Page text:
How's selling that tax law going?

GOP Tax Law
Another day, another story on Republicans abandoning their singular “legislative achievement” from two years of unified government. As the House GOP prepares to vote on a second tax cut skewed toward the wealthy, the Washington Post takes a look at how they’ve already lost the messaging battle on this issue:  
“Republican campaigns have largely abandoned touting the GOP tax law ahead of the November midterms...”

“The decision to play down the top legislative achievement of President Trump and congressional Republicans comes as the law’s popularity has eroded and public sentiment has crystallized around the belief that it was primarily a boon for the rich.”

“…Even as [Republicans] seek to refocus attention on the law, some are all but conceding that the messaging battle is already lost.”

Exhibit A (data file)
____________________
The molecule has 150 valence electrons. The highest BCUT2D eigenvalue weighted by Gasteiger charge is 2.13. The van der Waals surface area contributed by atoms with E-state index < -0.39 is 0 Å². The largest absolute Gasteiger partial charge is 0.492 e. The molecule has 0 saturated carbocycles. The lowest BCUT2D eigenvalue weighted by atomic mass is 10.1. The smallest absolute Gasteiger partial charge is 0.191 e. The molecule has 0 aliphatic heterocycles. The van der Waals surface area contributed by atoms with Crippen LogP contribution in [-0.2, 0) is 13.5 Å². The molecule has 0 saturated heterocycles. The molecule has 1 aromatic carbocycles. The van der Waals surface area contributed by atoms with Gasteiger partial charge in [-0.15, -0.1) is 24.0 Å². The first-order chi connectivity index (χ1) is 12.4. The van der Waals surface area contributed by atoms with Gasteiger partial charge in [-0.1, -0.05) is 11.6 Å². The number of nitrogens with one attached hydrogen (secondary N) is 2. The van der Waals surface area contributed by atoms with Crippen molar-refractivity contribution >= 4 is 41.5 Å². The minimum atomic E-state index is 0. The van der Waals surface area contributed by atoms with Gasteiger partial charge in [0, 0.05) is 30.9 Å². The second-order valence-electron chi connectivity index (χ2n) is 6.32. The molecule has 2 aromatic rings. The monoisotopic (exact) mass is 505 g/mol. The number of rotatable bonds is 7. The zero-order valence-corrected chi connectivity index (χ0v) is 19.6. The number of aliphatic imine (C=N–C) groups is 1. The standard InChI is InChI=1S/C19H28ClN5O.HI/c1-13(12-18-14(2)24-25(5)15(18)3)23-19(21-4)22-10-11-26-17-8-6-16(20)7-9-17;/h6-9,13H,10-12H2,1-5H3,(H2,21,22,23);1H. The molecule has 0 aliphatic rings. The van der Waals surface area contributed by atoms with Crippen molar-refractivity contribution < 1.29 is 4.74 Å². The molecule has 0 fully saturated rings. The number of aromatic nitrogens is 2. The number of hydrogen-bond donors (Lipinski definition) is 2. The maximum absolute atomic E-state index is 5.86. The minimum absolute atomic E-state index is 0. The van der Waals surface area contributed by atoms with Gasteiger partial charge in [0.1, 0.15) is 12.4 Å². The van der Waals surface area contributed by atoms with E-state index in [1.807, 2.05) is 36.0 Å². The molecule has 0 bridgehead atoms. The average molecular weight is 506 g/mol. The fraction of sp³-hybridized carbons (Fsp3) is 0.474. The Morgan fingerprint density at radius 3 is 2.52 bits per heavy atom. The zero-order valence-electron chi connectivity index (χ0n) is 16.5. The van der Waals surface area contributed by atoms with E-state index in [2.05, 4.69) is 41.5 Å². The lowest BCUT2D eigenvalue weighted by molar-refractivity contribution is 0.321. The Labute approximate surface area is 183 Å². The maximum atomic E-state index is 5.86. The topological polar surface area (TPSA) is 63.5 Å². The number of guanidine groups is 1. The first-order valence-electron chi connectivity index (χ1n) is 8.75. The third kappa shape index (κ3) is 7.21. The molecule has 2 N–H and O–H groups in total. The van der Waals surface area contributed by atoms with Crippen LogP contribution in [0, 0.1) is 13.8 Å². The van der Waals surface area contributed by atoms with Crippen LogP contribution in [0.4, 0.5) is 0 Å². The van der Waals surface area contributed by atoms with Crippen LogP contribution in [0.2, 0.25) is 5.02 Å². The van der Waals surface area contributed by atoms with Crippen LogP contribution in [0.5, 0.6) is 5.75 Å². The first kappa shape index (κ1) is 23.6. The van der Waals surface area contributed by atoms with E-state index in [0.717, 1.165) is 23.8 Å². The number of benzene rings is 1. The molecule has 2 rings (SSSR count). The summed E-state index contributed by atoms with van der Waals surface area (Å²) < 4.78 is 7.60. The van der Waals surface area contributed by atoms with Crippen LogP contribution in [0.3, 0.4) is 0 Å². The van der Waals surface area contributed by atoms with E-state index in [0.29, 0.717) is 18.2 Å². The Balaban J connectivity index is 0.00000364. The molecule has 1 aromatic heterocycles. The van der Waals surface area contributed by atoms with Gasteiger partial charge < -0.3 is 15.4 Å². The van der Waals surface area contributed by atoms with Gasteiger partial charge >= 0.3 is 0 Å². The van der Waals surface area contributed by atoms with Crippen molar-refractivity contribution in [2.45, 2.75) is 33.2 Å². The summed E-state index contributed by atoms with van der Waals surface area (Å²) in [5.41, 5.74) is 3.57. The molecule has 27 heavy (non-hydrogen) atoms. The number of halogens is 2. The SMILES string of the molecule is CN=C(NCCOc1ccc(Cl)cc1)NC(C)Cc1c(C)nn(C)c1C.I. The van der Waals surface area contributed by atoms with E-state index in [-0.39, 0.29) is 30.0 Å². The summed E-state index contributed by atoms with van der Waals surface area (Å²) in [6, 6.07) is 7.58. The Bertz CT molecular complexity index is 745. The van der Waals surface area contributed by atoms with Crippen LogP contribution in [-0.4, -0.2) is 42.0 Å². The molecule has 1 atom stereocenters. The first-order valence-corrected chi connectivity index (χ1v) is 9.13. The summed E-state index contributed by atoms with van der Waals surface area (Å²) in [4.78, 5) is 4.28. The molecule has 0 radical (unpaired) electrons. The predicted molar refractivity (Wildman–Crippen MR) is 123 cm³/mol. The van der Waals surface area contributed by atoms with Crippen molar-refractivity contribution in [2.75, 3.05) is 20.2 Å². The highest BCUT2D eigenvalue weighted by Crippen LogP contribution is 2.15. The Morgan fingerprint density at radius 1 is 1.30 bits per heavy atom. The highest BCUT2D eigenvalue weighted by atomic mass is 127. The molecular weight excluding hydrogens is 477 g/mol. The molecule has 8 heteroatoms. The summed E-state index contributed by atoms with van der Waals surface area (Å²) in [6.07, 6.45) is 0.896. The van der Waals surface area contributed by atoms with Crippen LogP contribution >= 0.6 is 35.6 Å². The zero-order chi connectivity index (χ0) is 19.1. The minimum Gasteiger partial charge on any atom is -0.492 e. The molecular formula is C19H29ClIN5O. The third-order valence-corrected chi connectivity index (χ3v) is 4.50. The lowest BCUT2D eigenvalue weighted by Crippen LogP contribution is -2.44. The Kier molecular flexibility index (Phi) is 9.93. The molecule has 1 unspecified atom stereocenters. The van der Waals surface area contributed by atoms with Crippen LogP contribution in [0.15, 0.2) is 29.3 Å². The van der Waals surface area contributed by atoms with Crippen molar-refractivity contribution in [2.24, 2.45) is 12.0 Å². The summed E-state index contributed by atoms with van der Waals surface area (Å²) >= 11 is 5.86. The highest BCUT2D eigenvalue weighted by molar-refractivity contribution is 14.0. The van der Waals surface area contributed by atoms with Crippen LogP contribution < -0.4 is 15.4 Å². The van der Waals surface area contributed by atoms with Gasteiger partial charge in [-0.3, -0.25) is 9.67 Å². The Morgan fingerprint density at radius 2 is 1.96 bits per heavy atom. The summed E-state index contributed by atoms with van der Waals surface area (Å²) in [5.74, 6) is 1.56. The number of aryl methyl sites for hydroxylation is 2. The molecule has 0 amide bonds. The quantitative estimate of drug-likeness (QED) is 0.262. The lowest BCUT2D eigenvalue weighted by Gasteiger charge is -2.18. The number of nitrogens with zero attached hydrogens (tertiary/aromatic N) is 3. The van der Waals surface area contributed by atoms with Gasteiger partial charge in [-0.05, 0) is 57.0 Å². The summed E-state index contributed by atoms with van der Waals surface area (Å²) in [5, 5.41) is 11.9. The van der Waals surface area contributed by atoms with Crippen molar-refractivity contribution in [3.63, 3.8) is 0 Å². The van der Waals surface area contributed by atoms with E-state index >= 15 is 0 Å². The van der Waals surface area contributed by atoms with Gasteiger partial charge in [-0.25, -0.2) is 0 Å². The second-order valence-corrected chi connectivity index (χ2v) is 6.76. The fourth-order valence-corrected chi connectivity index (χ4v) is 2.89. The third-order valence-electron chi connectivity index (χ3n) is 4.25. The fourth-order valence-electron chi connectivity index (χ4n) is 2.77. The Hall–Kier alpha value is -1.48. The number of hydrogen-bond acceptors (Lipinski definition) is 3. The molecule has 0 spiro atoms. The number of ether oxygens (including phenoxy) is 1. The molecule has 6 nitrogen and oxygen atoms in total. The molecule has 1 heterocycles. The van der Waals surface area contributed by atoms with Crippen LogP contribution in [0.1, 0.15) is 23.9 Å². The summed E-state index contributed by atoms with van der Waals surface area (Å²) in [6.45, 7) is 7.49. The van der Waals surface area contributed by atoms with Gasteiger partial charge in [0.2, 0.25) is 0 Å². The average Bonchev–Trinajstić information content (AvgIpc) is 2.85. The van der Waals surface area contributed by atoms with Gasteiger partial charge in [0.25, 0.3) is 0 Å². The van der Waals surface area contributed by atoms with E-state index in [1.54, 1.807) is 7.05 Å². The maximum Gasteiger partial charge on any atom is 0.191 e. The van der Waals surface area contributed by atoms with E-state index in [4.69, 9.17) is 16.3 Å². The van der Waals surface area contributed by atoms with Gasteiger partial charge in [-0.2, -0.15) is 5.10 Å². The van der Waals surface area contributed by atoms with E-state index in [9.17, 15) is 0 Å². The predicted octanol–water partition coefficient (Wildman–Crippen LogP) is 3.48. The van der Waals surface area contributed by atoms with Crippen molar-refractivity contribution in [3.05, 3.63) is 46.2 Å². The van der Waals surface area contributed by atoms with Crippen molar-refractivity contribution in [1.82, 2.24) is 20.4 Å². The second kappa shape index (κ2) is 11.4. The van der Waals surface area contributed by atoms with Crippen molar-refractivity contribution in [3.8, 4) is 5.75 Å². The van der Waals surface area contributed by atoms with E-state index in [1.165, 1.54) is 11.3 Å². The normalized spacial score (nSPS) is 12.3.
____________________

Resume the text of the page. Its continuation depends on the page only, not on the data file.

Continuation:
“Multiple independent analyses show that while the vast majority of taxpayers would see a cut, the law’s benefits for individuals skew overwhelmingly toward the wealthy.”

“In August, a Monmouth University poll found 37 percent of Americans approving and 45 percent disapproving of the law.”
“One reason many voters haven’t warmed to the tax law is because many companies have not turned around and passed along the savings in the form of higher wages.”

Instead, many firms have used their tax savings as a way to help themselves and their investors. Goldman Sachs reported this month that large U.S. companies bought back $384 billion of their own stock in the first half of this year, up 48 percent from 2017.”